Monday, March 31, 2014
In continuing coverage of the General Motors vehicle recalls over problems with ignition switches, the volume of coverage erupted following GM’s announcement yesterday of additional recalls. Several national outlets and wires are reporting on the new recall numbers, with many others addressing the overall recall scandal and the government’s response in both DOT and Congress.
The CBS Evening News (3/28, story 5, 1:50, Pelley, 5.58M) broadcast that early yesterday evening, GM announced it would be enlarging the number of vehicles so that the list “includes newer models.” CBS reporter Jeff Glor says, “it’s a recall of every single car manufactured under six different models,” recalling 971,000 more cars. The broadcast continues, GM counts “at least 12 deaths in 31 crashes” because of the problem, although the company “didn’t start the recalls until last month,” despite having known of the ignition issue since 2001. Furthermore, the broadcast mentions that GM CEO Mary Barra will be appearing before Congress on Tuesday. The automaker is going to start repairs on the switches “in two weeks, but they could take months to complete.”
NBC Nightly News (3/28, story 5, 1:35, Williams, 7.86M) broadcast that the cars in this latest recall “were built from 2008 to 2011 and the vehicles include the Chevy Cobalt and HHR, the Pontiac G5 and Solstice and the Saturn Ion and Sky,” but “unlike the older vehicles no deaths have been officially linked to these models.” The broadcast explains that GM is taking “an abundance of caution” in dealing with the issue. Also, yesterday, GM further “told dealers to stop selling 2013 and 2014 models of the Chevy Cruze with 1.4 liter turbo engines” but “has not given a reason for that order.”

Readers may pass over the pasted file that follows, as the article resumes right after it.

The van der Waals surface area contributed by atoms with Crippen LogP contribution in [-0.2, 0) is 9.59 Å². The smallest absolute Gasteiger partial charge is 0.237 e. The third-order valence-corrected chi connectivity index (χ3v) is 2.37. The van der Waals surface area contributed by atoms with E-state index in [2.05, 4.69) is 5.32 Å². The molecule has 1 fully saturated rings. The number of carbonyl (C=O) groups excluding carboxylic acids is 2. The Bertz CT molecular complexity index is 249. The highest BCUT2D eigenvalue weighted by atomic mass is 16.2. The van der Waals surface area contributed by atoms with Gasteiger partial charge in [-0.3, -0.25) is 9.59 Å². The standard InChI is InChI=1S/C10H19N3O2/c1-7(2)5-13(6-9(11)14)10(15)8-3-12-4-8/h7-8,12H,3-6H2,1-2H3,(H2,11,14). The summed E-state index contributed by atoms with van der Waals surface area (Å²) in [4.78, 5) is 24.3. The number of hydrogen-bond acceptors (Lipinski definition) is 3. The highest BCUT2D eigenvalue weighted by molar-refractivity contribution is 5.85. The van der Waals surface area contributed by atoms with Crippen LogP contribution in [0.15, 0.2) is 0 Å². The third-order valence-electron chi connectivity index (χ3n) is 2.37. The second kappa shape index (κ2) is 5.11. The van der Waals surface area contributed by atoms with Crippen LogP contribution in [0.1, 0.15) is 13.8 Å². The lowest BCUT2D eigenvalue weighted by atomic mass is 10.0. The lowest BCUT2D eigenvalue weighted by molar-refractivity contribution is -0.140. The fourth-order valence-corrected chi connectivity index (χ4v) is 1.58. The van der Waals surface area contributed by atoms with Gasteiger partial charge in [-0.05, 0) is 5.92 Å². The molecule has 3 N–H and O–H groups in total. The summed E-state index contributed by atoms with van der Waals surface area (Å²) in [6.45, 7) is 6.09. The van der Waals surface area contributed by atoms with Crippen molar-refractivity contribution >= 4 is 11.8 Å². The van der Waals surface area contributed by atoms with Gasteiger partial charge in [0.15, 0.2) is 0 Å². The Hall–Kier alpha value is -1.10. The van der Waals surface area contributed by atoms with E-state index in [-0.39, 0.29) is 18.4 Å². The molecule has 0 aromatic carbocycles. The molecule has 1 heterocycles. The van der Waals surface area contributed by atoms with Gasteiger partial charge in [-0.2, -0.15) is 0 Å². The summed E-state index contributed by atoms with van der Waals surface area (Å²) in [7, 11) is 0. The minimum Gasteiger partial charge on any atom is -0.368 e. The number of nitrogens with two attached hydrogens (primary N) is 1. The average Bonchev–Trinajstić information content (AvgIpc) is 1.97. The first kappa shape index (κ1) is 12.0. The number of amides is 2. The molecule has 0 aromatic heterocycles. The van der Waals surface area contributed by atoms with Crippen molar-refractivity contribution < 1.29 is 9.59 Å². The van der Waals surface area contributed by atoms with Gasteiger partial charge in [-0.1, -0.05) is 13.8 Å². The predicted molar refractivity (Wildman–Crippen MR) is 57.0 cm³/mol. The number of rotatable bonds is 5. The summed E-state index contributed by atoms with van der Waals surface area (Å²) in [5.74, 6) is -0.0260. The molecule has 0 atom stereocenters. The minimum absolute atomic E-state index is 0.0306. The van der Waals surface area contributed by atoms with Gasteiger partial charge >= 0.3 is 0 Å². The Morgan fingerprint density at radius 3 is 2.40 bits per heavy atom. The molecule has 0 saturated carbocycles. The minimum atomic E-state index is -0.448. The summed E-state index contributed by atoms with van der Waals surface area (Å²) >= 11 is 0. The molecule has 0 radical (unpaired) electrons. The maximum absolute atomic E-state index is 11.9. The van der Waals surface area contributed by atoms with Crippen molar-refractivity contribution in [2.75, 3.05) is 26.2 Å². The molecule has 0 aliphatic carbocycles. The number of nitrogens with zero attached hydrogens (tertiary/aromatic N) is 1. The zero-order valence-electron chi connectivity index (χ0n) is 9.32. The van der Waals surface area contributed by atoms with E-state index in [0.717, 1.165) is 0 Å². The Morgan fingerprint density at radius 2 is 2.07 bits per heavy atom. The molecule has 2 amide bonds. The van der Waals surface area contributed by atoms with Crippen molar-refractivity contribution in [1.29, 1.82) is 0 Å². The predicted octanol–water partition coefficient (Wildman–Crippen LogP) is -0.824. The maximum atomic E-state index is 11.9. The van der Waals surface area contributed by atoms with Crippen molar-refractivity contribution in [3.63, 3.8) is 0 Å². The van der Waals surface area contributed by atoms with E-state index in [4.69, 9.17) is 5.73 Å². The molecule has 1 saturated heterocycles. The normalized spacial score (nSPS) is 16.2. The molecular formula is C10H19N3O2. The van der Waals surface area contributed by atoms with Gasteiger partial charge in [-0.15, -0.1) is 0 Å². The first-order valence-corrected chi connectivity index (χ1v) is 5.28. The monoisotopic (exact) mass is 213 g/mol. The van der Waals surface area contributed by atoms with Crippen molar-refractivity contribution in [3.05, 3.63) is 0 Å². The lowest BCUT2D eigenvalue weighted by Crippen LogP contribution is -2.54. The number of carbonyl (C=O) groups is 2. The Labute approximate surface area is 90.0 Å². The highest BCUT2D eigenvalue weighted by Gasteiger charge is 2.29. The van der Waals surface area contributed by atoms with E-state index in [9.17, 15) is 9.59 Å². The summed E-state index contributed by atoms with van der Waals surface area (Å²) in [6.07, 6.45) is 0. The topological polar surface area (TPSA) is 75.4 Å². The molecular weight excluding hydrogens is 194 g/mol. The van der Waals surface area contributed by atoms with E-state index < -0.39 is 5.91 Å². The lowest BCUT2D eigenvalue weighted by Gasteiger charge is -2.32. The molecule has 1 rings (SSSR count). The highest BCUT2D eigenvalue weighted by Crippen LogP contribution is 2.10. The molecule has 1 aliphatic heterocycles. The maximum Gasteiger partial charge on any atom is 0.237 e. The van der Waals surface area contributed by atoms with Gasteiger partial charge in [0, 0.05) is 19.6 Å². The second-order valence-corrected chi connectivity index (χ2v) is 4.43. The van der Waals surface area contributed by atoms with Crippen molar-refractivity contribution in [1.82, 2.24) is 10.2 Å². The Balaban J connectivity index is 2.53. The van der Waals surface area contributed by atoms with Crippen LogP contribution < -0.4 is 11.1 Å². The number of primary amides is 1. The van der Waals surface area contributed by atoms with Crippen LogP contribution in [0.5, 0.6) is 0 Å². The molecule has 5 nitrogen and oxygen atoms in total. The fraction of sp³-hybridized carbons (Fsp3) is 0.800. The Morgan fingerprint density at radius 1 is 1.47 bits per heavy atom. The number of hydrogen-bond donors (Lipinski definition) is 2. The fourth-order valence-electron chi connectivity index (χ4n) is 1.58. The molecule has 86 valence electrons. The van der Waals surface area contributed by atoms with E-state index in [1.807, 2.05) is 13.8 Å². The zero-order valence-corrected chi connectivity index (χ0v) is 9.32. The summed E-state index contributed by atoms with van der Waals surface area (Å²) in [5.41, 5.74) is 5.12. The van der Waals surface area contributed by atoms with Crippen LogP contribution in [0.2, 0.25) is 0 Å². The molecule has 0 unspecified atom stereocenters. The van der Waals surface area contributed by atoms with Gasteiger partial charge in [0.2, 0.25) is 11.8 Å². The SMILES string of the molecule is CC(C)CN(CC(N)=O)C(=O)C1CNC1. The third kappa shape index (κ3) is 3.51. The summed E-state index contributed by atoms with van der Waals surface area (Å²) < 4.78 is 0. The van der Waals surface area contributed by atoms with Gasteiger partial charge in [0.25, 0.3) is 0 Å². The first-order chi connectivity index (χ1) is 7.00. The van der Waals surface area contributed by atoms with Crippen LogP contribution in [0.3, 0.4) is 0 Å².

In a long “AP Impact” report, the AP (3/29, Krisher, Durbin) focuses on how NHTSA handled 164 complaints submitted by 2005-2007 Chevrolet Cobalt drivers since 2005, which “was far more” complaints “than any of the car’s competitors from the same model years, except for Toyota Corolla, which was recalled after a government investigation in 2010.” Though the report implies that NHTSA should have done more to address the concerns, it also considers the difficulty of determining vehicle issues. The report mentions that Secretary Foxx last week requested an “internal investigation” of the agency’s response to the GM problems, noting the letter in which Foxx made the appeal, where he stated that there was nothing he knew of to suggest that NHTSA “failed to properly carry out its safety mission based on the data available to it and the processes followed.” Foxx also “said that GM didn’t give the government enough information.” Still, the report makes a point to say “sometimes NHTSA acts quickly ... the agency investigated electric car maker Tesla Motors after just two reports of vehicle fires and no injuries.” The AP (3/29) also reports under the headline “Major Events In GM’s Recall Of 1.6 Million Cars.”Bold Ride (3/28, Kennedy, 96K) reports online that “NHTSA has had its staff cut by one fifth and its budget ‘stagnate’ in the years since the Ford Explorer safety scandal in 2000,” after which Congress passed a law to bolster the agency’s investigation powers. The report is sympathetic with the staff cuts, saying that “51 versus 248 million,” or the estimated number of cars in the US, “is a lop-sided contest, no matter the competition,” continuing by saying the agency “is terribly underfunded and understaffed.”